The European Parliament has designated Russia a "state sponsor" of terrorism over its actions in Ukraine.  It is a first for the European Union as a whole, but it is unclear what the label will mean. 

EU lawmakers on November 23 declared Russia a "state sponsor" of terrorism in line with pleas from Ukrainian President Vladimir Zelenskiy.  

"The deliberate attacks and atrocities committed by Russian forces and their proxies against civilians in Ukraine, the destruction of civilian infrastructure and other serious violations of international and humanitarian law amount to acts of terror and constitute war crimes," a press release from the European Parliament stated, according to Deutsche Welle (DW).

The designation is a largely symbolic condemnation of Russia's actions in Ukraine and beyond. The US government has so far resisted the label for Russia, citing potential unintended consequences under its legal system.

It is unclear what the label will mean.  That depends on the jurisdiction. In the United States, there is a specific legal instrument listing states that have "repeatedly provided support for acts of international terrorism."  At present, only Cuba, Iran, North Korea and Syria are on it. 

Inclusion means restrictions on foreign aid, a ban on defense exports to such governments, controls on exports of technology with potential military use and financial constraints. Crucially, it also has implications for Russia's sovereign immunity in US courts.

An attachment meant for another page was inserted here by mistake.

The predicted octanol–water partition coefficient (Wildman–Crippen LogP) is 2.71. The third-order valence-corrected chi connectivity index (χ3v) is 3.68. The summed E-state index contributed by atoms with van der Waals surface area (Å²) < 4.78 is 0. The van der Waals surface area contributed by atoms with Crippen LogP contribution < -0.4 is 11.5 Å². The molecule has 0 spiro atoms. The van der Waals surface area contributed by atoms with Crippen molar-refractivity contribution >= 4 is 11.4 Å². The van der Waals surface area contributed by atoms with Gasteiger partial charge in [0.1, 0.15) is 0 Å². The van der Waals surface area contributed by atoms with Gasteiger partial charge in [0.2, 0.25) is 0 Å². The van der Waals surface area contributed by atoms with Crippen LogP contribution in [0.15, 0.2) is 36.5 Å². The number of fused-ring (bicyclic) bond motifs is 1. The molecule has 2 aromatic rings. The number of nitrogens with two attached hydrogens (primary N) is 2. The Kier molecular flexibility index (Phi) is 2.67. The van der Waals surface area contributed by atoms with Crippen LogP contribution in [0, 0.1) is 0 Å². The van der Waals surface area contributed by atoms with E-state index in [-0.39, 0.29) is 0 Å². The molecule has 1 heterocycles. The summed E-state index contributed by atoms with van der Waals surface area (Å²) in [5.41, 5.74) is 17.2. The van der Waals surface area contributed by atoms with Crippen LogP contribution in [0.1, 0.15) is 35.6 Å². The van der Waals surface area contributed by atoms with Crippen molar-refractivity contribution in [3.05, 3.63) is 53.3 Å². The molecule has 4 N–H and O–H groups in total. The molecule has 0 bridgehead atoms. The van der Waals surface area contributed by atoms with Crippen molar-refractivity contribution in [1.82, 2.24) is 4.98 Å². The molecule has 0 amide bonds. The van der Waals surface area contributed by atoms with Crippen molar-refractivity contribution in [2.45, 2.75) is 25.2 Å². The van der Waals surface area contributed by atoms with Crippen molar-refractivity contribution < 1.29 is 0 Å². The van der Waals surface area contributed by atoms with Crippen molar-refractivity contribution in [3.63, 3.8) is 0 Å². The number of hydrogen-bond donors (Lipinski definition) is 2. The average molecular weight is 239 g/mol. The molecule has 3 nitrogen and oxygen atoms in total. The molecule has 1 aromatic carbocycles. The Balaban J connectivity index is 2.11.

Canada also has a similar instrument condemning "state supporters of terrorism." 

By contrast, the European Union currently has no centralized list of "state sponsors of terrorism" and no equivalent tool, DW says.

The Euronews says the strongly-worded resolution was overwhelmingly approved on Wednesday afternoon during the monthly plenary session in Strasbourg, with 494 votes in favor, 58 against and 44 abstentions.

This is not the first time a parliament in Europe labels Russia a state sponsor of terrorism. National chambers in Estonia, Latvia, Lithuania, Poland and the Czech Republic had previously voted to apply similar designations.